IT’S good that the big shopping malls here in Pampanga are shunning away from the use of plastic bags. They are encouraging the use of reusable bags but are using paper bags as replacement for plastic. Plastic bags are still available but at a cost of P5 per piece, apparently to discourage its use. The malls initially made the plastic bag ban as part of their environmental program, but the ordinances of LGUs and Clark made it mandatory.

Consumers are still adjusting to this change. They have yet to get used to carrying reusable bags with them whenever they go shopping or buy groceries. As for paper bags, I find it difficult to carry my stuff because the paper bags have no handle like their plastic counterpart. If it’s not really that costly, I suggest that paper bags be given handles too which will also make them reusable.

While the plastic bag ban is making headway not just in the Philippines but all over the world, research on alternatives to oil-based plastic continues. The aim is to produce biodegradable plastic made from renewable resources. And there’s a positive development on this area. Here are two recent studies as reported in and

PLASTIC FROM MILK: this plastic alternative is both edible and environmentally-friendly and better at keeping food fresh than petroleum-based plastics. Researchers are using casein, a protein found in milk, to make a flexible and very strong film and another material called Citrus pectin which helps the material stay strong and flexible without dissolving.

These films break down quickly and they’re made from renewable components. The material is mostly protein, and it’s easy to add other nutrients. What’s good about it is that the plastic wrap can be eaten and has nutritional value. Also, casein-based film is about 500 times better at keeping oxygen out thus preventing food spoilage. This would mean huge savings all along the supply chain.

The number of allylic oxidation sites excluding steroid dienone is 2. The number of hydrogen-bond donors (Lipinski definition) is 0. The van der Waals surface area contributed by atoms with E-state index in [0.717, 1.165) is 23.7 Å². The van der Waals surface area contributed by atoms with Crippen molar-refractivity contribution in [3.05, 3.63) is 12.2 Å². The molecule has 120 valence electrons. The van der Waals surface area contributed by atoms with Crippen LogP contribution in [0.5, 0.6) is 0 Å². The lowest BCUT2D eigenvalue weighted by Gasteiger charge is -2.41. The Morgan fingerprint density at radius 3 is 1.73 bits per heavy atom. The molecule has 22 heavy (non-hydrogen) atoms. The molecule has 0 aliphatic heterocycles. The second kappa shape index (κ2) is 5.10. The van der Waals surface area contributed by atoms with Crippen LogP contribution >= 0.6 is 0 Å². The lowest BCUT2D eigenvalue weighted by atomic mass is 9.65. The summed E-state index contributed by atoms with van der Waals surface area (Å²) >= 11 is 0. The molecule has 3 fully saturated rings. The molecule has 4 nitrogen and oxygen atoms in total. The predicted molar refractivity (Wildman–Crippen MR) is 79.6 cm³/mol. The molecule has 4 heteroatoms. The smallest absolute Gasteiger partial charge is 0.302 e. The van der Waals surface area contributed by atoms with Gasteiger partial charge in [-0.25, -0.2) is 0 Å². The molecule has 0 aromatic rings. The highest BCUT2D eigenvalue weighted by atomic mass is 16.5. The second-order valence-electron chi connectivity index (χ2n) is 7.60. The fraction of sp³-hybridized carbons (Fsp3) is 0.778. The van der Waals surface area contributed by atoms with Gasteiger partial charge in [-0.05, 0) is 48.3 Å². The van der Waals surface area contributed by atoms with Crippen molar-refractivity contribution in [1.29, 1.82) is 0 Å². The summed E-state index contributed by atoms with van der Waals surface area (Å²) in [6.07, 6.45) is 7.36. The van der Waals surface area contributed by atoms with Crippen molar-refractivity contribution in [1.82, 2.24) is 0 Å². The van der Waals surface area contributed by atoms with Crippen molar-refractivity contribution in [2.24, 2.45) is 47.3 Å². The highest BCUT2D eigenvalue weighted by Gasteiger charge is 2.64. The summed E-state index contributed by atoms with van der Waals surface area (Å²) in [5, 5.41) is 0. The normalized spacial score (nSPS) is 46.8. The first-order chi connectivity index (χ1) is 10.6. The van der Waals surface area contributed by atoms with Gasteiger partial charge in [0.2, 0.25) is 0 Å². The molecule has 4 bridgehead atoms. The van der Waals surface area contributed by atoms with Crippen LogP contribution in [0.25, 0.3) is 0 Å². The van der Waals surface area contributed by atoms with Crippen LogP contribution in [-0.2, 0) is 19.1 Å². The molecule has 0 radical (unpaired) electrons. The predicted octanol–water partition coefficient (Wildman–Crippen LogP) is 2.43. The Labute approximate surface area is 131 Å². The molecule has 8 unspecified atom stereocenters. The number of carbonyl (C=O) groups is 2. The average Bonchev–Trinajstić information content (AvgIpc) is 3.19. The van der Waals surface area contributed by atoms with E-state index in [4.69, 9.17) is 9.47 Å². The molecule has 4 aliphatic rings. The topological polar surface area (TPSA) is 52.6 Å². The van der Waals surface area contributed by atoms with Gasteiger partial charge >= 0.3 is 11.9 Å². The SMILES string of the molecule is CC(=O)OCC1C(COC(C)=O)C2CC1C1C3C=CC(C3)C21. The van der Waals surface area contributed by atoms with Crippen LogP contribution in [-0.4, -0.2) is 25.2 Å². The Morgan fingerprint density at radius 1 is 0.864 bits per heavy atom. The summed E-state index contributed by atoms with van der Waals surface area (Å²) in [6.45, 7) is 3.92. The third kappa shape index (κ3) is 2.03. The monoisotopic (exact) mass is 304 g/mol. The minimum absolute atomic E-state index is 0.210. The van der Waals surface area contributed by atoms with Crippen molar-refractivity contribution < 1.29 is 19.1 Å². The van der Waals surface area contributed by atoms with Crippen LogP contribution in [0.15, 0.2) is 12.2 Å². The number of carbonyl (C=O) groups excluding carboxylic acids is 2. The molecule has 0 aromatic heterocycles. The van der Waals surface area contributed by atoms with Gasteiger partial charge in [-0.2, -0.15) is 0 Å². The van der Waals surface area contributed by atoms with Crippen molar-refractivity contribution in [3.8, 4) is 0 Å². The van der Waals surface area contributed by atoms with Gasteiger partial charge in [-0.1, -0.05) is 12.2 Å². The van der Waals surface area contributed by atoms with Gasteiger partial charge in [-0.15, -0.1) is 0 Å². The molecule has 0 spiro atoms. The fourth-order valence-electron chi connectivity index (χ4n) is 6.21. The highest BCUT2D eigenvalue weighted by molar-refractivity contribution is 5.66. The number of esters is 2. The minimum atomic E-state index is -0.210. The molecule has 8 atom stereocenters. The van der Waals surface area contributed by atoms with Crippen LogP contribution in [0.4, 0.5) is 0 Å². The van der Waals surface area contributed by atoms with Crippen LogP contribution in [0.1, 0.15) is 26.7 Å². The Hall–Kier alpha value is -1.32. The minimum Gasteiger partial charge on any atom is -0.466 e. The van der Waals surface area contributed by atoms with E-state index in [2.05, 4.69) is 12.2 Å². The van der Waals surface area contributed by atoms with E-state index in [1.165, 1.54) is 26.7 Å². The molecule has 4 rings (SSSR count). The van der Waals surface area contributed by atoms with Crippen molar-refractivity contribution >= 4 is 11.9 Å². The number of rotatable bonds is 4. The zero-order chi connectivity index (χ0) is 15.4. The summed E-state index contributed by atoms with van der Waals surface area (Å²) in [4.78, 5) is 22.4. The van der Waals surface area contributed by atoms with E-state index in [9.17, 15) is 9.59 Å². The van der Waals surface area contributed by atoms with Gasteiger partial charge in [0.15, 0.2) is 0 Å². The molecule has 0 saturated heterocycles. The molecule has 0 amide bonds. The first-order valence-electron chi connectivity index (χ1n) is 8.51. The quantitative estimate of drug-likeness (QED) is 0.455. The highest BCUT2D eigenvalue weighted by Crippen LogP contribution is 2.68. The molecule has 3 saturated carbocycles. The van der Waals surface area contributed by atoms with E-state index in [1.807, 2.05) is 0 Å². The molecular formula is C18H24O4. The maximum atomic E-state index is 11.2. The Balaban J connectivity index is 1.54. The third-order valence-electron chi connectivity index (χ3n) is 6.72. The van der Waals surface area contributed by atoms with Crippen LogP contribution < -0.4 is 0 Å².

PLASTIC FROM PRAWN SHELLS: Bioengineers at the University of Nottingham are doing trials on how to use shrimp shells to make biodegradable shopping bags, as a 'green' alternative to oil-based plastic and as a new food packaging material to extend product shelf life.

Chitosan is a human-made polymer derived from the organic compound chitin, which is extracted from shrimp shells. The dried chitosan flakes can then be dissolved into solution and polymer film made by conventional processing techniques. Chitosan is a biodegradable polymer already used in pharmaceutical packaging due to its antimicrobial, antibacterial and biocompatible properties.

The research for this new material is being optimized for Egyptian conditions aimed at solving two problems at the same time. First it will solve the environmental and public health problems in Egypt caused by solid waste, including contamination of water supplies. Second, it will not use natural plant materials in creating bioplastic because land is used for food crops.

These researches for alternatives to oil-based plastics are laudable. However, I believe that reusable ‘green’ bags are still the best.